'Old crusty' Lester gives lesson after Cubs' victory
If there really is an old school, Jon Lester would be the perfect principal.
The first thing the Cubs' ace left-hander would do would be to tell your advanced statistics to shut up. Lester gave a verbal dissertation of what he thinks of advanced stats after last week's start at Wrigley Field.
He was more than happy to do some more graduate work on that following Wednesday's 2-1 victory over the Arizona Diamondbacks at Wrigley Field.
All those numbers are nice, but Lester is a ballplayer, and with the Cubs needing a good start in the worst way, he went out and did what he does best: He pitched.
Lester worked into to the seventh inning and left after the wind carried a high flyball by A.J. Pollock over the wall in left field for a leadoff game-tying homer.
The Cubs came back with a run in the bottom of the eighth inning, thanks to a pair of throwing errors, to win the third game of this four-game series after the D'Backs had taken the first two.
After the game, Lester was there again for the analytics crowd after just a little prompting.
"I think perfect example is today," said Lester, whose record held at 12-3 with his ERA falling from 3.14 to 3.06. "Forty-two degrees (launch angle) on a home run is supposedly not a home run. Wow. I already yelled at our guys in here for that.
"Baseball's baseball. It's been played for however long, 120 years or whatever, and it's always going to be the same. You rely on your defense as a pitcher, and somehow we get punished for that. Obviously, strikeouts are great. We can go back to the '90s and 'chicks dig the longball' and 'chicks dig the strikeouts' and all this other stuff, but at the end of the day, it's about winning the baseball game. And if you're winning the baseball game, that's all that matters.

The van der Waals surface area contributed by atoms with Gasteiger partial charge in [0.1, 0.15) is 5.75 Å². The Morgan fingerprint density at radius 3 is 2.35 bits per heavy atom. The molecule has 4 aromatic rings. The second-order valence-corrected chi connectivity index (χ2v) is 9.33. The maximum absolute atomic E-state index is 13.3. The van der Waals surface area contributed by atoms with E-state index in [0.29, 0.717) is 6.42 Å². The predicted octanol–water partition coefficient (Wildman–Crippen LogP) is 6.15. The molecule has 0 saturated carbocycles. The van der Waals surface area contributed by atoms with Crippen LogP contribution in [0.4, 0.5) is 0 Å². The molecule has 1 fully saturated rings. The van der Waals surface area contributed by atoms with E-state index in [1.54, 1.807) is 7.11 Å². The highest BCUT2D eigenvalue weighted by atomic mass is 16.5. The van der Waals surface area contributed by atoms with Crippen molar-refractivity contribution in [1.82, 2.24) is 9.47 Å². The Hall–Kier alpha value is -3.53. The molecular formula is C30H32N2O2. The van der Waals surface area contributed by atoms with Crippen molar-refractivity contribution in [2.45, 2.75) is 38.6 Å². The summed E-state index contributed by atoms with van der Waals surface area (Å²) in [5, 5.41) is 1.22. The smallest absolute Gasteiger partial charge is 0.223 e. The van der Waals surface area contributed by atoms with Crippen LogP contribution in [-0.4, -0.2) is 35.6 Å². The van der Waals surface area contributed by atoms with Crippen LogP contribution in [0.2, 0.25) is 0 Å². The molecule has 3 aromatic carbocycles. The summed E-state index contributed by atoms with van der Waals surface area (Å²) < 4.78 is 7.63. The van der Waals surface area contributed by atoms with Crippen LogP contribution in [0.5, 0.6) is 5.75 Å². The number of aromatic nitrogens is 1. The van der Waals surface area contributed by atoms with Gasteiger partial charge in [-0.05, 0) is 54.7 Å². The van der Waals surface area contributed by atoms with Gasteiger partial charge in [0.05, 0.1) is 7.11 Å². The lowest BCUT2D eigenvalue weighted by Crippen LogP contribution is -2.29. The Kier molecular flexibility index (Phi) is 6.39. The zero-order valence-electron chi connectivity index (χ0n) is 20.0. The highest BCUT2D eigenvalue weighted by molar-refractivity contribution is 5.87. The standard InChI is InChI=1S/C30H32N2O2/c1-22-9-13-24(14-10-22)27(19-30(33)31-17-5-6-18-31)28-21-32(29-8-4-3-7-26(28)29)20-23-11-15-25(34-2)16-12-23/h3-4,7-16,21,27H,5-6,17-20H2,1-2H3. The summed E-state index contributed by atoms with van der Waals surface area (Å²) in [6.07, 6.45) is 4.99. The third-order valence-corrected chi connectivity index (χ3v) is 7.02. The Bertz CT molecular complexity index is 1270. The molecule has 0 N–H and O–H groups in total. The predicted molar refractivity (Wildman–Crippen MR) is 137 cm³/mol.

"I don't care if you gave up 27 hard-hit outs, it's 27 outs and you threw a perfect game. So move on. It doesn't matter. I think when guys pitch well, there needs to be a justification for it. When guys don't pitch well, they also seem to look at the numbers in front of them. It's funny. I've been a part of both. You guys know my take on both of them. I guess I'm just the old crusty school guy that keeps running out."
With that, Lester dismissed the postgame class.
The game itself was a nice duel between Lester and D'Backs lefty Robbie Ray, who worked 7 innings. He gave up a run in the fourth as Albert Almora Jr. led off with his second double of the game and scored on a single by Ben Zobrist.
Pollock hit his homer starting the seventh, prompting Cubs manager Joe Maddon to bring in Carl Edwards Jr. (3-1) to pitch. Edwards worked 2 perfect innings, giving way to Pedro Strop, who earned his fourth save.
The bottom of the eighth started with an infield single by pinch hitter Javier Baez, who was playing on wounded knee, the result of a hard slide by the D'Backs' Steven Souza the previous night.
Baez made it to second base on a throwing error by relief pitcher T.J. McFarland.
"I felt a pinch when I was coming out of the box, but it's kind of like a bruise and it tickles at the same time, so I know it' nothing bad, but it's pretty swollen," Baez said.
Maddon sent pitcher Tyler Chatwood to run for Baez. After Ian Happ walked, pinch hitter Jason Heyward grounded into a 4-6 forceout, with shortstop Nick Ahmed throwing the ball over the first-base dugout for an error that allowed Chatwood to score the go-ahead run.
But the story of the day was Lester, who gave the Cubs a quality start when they have been hard to come by.
"He's the reason why we won," said center fielder Albert Almora Jr., who made a diving catch of Ahmed's liner in the second. "He kept us in there. At the end of the day, it was a flyball that went out, but we picked him up, and we won the game."